Picture of Italian architect Ernesto Nathan Rogers on Italian TV showcasing on of his projects

Ernesto Nathan Rogers

Italian architect, critic, and publisher

“The typical approach of a Milanese architect is: To design from the spoon to the town.”

Ernesto Nathan Rogers

Ernesto Nathan Rogers (born March 16, 1909, Trieste, Italy–died November 7, 1969, Gardone Riviera, Italy) was a pivotal Italian architect, critic, and publisher, as well as a founding member of the architectural partnership Studio BBPR Milano. Rogers became a crucial voice of Italian Modernist ideals that helped shape the landscape of innovations and pedagogy in the architecture and design fields. Rogers was also instrumental in the establishment of the architectural current Italian Rationalism (Razionalismo Italiano).

Rogers graduated as an architect from Politecnico di Milano in 1932, and that same year he teamed up with colleagues Gianluigi Banfi (1910–1945), Lodovico Barbiano di Belgiojoso (1909–2004), and Enrico Peressutti (1908–1976) to form Studio BBPR, an architectural collaboration (whose name was taken from each member’s initials) established to promote Rationalism in modern architectural design. In 1934, while working at Studio BBPR, he also worked as co-editor of the architecture and design journal Quadrante magazine, a position that he held until 1936.

In 1943, with the onset of World War II, Rogers, who was Jewish, headed to Switzerland, where he would stay from 1943 to 1945. While in Switzerland, Rogers made the acquaintance of rising figures in Italian design, among them Vico Magistretti, and shifted his focus from design to editorial and scholarly pursuits.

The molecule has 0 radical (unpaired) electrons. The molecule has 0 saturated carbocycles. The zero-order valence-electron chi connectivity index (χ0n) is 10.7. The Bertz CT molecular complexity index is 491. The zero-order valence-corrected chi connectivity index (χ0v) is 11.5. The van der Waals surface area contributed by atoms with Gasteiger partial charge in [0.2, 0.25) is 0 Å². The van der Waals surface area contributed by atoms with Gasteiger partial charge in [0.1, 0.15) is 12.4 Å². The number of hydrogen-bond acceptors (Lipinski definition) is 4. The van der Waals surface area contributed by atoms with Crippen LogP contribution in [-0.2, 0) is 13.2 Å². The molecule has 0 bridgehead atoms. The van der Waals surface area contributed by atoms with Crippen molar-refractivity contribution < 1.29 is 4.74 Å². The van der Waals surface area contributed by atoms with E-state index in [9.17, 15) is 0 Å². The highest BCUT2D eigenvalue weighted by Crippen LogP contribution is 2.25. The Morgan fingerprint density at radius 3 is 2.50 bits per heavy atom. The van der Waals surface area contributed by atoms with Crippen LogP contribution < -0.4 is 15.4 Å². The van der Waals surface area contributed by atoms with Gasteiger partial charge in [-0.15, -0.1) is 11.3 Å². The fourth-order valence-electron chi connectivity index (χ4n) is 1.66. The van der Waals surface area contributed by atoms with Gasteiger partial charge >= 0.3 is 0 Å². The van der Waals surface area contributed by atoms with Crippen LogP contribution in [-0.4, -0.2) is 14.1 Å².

Upon his return to Italy after the war, Studio BBPR continued its work in architecture and design, but this time without Gianluigi Banfi, who was caught fighting the Nazis alongside the Italian resistance and killed at the Mauthausen-Gusen concentration camp. But Rogers distinguished himself from his other Studio BBPR partners for his almost exclusive work as a journalist, critic, and academic. In 1946, Rogers served briefly as editor for Domus magazine. Then, in 1954, he became editor of Casabella magazine (then temporarily branded Casabella-continuita), a post he would maintain until he resigned in 1964. During his time as editor of Casabella, he became an influential international force in the emerging architecture and design fields of the postwar era, as well as a critic in favor of the environment and the student protests.

Even if Rogers’ work as an editor, thinker, and academic, is at times considered even more influential than his work as an architect and designer; Roger left behind important architectural work. One of these landmark architectural contributions is Roger’s collaboration, along with the other Studio BBPR partners, in the design of the Torre Velasca (1954), which was erected in the heart of Milan and designed to invoke reference to historical shapes of the medieval Lombard tradition used for fortresses and towers, but with a Modernist austerity.

His activity as a professor was also a focal point of his professional life. Between 1952 and 1956, along with Ignazio GardellaFranco Albini, and Giuseppe Samonà, Rogers taught summer courses at the Congrès Internationaux d’Architecture Moderne (CIAM) in Venice. By the 1960s, Rogers was also appointed as a full professor at Politecnico di Milano, a post he held until his death in 1969.

For more information on Ernesto Nathan Rogers, please visit:

Ernesto Nathan Rogers.” ArchINFORM.

Luca Molinari, “Ernesto Nathan Rogers and Lodovico Barbiano di Belgiojoso.” Radical Pedagogies.

Last updated: October 22, 2019

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